People don't feel pain the same way.
Instead, chronic pain is experienced differently from person to person for different reasons, from sex and educational level to wealth and race, according to a University at Buffalo study that confirms some known social disparities and reveals other new ones.
Among its findings: People with the least education are 80 percent more likely to report any pain, from mild to severe, than those with the highest educational level. The difference is even starker for severe pain. Individuals who didn’t finish high school are 370 percent more likely to experience severe chronic pain than those with graduate degrees.
The study's author, Hanna Grol-Prokopczyk, said the key takeaways are the striking disparities in people's experience of pain and its prevalence, complicating efforts to find a balance between treating pain adequately in the face of the epidemic of overdoses and deaths nationwide caused by opioid painkillers.
“There are a lot of pressures right now to reduce opioid prescriptions,” Grol-Prokopczyk said. “In part, this study should be a reminder that many people are legitimately suffering from pain. Health care providers shouldn’t assume that someone who shows up in their office complaining of pain is just trying to get an opioid prescription."
Grol-Prokopczyk urged further research to help explain the disparities and their potential causes, such as obesity, job characteristics, and health insurance status.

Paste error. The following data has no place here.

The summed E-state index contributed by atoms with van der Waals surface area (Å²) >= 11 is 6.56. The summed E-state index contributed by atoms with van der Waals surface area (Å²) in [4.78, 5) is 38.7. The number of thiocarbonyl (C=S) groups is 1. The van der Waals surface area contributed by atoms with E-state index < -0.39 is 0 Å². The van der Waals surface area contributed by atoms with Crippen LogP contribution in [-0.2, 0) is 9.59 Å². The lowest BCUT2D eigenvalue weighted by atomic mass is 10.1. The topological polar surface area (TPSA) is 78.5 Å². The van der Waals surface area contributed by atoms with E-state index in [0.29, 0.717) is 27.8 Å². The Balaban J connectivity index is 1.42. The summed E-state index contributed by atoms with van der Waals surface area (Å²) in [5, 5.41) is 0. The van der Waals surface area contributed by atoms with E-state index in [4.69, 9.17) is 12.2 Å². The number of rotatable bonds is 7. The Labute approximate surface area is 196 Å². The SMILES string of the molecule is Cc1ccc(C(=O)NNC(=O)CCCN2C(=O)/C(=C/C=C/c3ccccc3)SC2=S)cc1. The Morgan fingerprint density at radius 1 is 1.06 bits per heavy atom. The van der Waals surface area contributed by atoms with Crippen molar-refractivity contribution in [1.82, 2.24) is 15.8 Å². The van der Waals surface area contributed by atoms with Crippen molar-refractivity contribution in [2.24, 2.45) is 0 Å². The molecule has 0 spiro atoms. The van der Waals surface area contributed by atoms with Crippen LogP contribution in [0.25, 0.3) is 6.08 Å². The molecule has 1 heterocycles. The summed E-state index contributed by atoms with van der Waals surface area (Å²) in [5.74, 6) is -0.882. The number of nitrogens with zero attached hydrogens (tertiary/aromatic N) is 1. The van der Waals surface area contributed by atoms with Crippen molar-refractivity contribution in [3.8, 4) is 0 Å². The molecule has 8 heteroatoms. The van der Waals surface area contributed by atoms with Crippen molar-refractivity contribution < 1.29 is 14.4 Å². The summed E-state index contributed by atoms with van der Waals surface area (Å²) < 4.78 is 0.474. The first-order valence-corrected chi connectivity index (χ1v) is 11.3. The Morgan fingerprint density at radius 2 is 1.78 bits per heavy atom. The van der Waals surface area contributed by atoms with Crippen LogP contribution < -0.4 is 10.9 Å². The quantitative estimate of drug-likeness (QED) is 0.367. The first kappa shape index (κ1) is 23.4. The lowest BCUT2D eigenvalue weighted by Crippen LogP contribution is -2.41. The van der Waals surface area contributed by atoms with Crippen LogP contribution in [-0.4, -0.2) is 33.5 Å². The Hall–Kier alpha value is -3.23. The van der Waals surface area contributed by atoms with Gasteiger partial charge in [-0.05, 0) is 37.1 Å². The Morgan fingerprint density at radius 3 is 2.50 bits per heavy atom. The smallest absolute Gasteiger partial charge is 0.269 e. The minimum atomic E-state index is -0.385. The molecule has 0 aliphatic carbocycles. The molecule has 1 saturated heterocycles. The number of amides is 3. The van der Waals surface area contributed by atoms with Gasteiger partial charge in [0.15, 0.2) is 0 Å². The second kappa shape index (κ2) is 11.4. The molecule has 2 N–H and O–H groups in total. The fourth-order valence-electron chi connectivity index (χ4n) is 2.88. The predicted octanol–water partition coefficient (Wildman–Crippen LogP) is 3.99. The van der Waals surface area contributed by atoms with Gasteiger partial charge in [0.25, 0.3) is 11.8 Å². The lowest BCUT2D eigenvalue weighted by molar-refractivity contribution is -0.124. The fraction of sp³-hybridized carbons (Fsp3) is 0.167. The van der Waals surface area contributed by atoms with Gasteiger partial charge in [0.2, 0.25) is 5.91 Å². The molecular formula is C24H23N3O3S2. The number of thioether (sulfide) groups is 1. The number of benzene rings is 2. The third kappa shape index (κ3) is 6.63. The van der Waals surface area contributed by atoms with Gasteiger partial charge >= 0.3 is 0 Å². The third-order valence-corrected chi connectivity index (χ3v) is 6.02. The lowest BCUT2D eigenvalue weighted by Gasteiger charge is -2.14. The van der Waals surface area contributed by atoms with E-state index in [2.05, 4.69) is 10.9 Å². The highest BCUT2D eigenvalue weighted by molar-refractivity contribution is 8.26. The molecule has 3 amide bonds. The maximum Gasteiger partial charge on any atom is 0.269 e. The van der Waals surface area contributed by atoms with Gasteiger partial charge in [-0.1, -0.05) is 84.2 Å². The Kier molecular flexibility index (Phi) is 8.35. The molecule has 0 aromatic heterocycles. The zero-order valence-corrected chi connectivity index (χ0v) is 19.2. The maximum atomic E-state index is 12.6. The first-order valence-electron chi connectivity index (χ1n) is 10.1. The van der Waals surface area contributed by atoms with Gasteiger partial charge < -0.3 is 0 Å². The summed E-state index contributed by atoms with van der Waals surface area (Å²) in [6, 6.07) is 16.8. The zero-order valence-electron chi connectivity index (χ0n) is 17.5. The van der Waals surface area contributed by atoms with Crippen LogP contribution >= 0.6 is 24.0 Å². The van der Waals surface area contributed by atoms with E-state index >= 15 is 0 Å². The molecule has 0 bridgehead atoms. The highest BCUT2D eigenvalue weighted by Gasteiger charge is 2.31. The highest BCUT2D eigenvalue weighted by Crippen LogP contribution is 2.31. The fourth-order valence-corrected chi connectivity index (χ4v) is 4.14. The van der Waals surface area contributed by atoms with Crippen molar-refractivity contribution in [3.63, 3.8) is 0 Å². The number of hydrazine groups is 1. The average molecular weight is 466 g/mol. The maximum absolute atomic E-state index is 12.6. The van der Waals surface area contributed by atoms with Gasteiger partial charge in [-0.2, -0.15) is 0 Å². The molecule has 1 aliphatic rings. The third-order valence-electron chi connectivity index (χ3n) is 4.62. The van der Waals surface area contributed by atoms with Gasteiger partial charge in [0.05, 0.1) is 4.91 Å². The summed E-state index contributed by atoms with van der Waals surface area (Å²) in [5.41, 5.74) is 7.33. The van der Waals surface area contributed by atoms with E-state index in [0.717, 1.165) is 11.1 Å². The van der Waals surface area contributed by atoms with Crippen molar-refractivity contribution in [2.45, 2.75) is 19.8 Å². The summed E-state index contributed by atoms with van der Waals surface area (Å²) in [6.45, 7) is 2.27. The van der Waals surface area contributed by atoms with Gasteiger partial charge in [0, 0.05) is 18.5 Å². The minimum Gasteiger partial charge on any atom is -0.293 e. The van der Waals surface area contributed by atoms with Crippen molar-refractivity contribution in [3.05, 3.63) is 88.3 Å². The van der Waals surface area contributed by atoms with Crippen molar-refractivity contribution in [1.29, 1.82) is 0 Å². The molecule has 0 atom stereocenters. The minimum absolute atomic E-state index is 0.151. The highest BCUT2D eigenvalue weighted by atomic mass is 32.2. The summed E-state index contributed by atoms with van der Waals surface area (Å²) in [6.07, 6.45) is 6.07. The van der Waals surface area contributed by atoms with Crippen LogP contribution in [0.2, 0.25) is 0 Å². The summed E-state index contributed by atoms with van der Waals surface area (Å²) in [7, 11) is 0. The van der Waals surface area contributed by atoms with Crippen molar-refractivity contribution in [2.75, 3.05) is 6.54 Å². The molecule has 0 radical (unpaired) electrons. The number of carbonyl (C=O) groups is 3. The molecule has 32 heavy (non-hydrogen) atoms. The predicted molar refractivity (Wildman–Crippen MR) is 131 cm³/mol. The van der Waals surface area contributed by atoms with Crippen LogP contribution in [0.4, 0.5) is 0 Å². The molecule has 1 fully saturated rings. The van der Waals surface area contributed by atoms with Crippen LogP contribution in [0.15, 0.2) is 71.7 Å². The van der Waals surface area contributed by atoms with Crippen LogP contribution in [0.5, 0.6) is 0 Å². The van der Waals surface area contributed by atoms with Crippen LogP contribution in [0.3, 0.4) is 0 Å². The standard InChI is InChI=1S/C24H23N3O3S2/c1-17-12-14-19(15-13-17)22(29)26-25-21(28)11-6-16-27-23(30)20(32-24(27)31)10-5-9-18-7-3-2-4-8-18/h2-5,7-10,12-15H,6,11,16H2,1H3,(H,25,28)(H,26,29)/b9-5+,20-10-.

The analysis, published in the journal Pain, is based on 12 years of data from more than 19,000 people age 51 and older with non-cancer pain surveyed every two years from 1998 to 2010 by the University of Michigan for the National Institute of Aging.
The results show that poorer individuals are more likely to report pain, and that chronic pain levels are rising over time, as well as by age, meaning people who were in their 60s in 2010 reported more pain than people who were in their 60s in 1998.
Most studies of pain ask individuals whether or not they experience pain. This one also examined social disparities and degree of pain -- mild, moderate or severe -- as it followed the survey respondents over the years.
The socioeconomically disadvantaged are much more likely to report experiencing severe pain, according to the study. That stands in contrast to another finding: Poorer, less-educated individuals are more likely to be using opioid painkillers.
"The reason is not clear, but we do know that opioids can increase sensitivity to pain over time," said Grol-Prokopczyk, an assistant professor of sociology.
Overall, the study found that, over the 12 years, females, the least wealthy and the poorest educated are more likely to report pain than males, the wealthiest and most educated. Reported pain also was a good predictor of later disability or death.
On race, Hispanics are more likely to report experiencing any degree of pain than whites or blacks, but blacks are more likely to report severe pain. However, when Grol-Prokopczyk controlled for education and wealth, she found that African-Americans report experiencing less pain than whites, and that Hispanics have about the same pain scores as whites. In other words, among whites and blacks with the same socioeconomic status, blacks are less likely to report being in pain.
How much pain is there in the United States? A 2015 analysis of data from the 2012 National Health Interview Survey found that an estimated 25.3 million adults, 11.2 percent, experience chronic pain, meaning pain every day for the preceding three months. Nearly 40 million adults, 17.6 percent, reported experiencing severe levels of pain.